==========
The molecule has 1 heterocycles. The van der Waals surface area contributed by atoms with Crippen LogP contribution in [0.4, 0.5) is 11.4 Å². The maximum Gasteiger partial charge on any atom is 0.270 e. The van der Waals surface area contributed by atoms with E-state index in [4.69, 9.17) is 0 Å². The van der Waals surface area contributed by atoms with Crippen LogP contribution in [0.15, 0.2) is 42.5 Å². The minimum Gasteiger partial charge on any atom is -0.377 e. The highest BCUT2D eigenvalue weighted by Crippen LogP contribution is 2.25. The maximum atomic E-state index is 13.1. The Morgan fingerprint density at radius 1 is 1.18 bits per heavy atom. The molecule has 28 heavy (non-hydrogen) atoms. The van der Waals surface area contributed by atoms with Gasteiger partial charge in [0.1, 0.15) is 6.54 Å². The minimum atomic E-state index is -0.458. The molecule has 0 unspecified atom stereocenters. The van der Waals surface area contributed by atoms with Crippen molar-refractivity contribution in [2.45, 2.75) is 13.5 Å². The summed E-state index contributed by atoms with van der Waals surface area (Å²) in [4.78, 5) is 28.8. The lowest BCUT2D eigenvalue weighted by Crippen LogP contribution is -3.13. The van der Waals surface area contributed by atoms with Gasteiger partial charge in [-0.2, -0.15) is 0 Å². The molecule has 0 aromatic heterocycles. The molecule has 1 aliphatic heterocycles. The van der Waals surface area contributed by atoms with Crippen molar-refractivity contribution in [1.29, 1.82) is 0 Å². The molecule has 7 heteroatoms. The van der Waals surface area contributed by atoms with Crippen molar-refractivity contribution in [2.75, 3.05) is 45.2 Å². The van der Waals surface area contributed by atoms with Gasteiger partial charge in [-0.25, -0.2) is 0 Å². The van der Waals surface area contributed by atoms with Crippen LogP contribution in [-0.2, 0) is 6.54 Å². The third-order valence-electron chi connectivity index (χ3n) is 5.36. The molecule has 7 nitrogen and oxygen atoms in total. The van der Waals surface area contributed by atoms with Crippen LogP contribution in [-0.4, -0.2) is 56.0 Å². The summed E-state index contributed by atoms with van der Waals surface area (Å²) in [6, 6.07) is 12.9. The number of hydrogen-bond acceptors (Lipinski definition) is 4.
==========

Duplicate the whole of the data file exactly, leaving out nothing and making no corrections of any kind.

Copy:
The molecule has 1 heterocycles. The van der Waals surface area contributed by atoms with Crippen LogP contribution in [0.4, 0.5) is 11.4 Å². The maximum Gasteiger partial charge on any atom is 0.270 e. The van der Waals surface area contributed by atoms with E-state index in [4.69, 9.17) is 0 Å². The van der Waals surface area contributed by atoms with Crippen LogP contribution in [0.15, 0.2) is 42.5 Å². The minimum Gasteiger partial charge on any atom is -0.377 e. The highest BCUT2D eigenvalue weighted by Crippen LogP contribution is 2.25. The maximum atomic E-state index is 13.1. The Morgan fingerprint density at radius 1 is 1.18 bits per heavy atom. The molecule has 28 heavy (non-hydrogen) atoms. The van der Waals surface area contributed by atoms with Gasteiger partial charge in [0.1, 0.15) is 6.54 Å². The minimum atomic E-state index is -0.458. The molecule has 0 unspecified atom stereocenters. The van der Waals surface area contributed by atoms with Crippen molar-refractivity contribution in [2.45, 2.75) is 13.5 Å². The summed E-state index contributed by atoms with van der Waals surface area (Å²) in [4.78, 5) is 28.8. The lowest BCUT2D eigenvalue weighted by Crippen LogP contribution is -3.13. The van der Waals surface area contributed by atoms with Gasteiger partial charge in [-0.2, -0.15) is 0 Å². The molecule has 0 aromatic heterocycles. The molecule has 1 aliphatic heterocycles. The van der Waals surface area contributed by atoms with Crippen molar-refractivity contribution in [1.29, 1.82) is 0 Å². The molecule has 7 heteroatoms. The van der Waals surface area contributed by atoms with Crippen molar-refractivity contribution in [2.75, 3.05) is 45.2 Å². The van der Waals surface area contributed by atoms with Gasteiger partial charge in [-0.25, -0.2) is 0 Å². The van der Waals surface area contributed by atoms with Crippen LogP contribution in [-0.2, 0) is 6.54 Å². The third-order valence-electron chi connectivity index (χ3n) is 5.36. The molecule has 7 nitrogen and oxygen atoms in total. The van der Waals surface area contributed by atoms with Crippen LogP contribution in [-0.4, -0.2) is 56.0 Å². The summed E-state index contributed by atoms with van der Waals surface area (Å²) in [6, 6.07) is 12.9. The number of hydrogen-bond acceptors (Lipinski definition) is 4.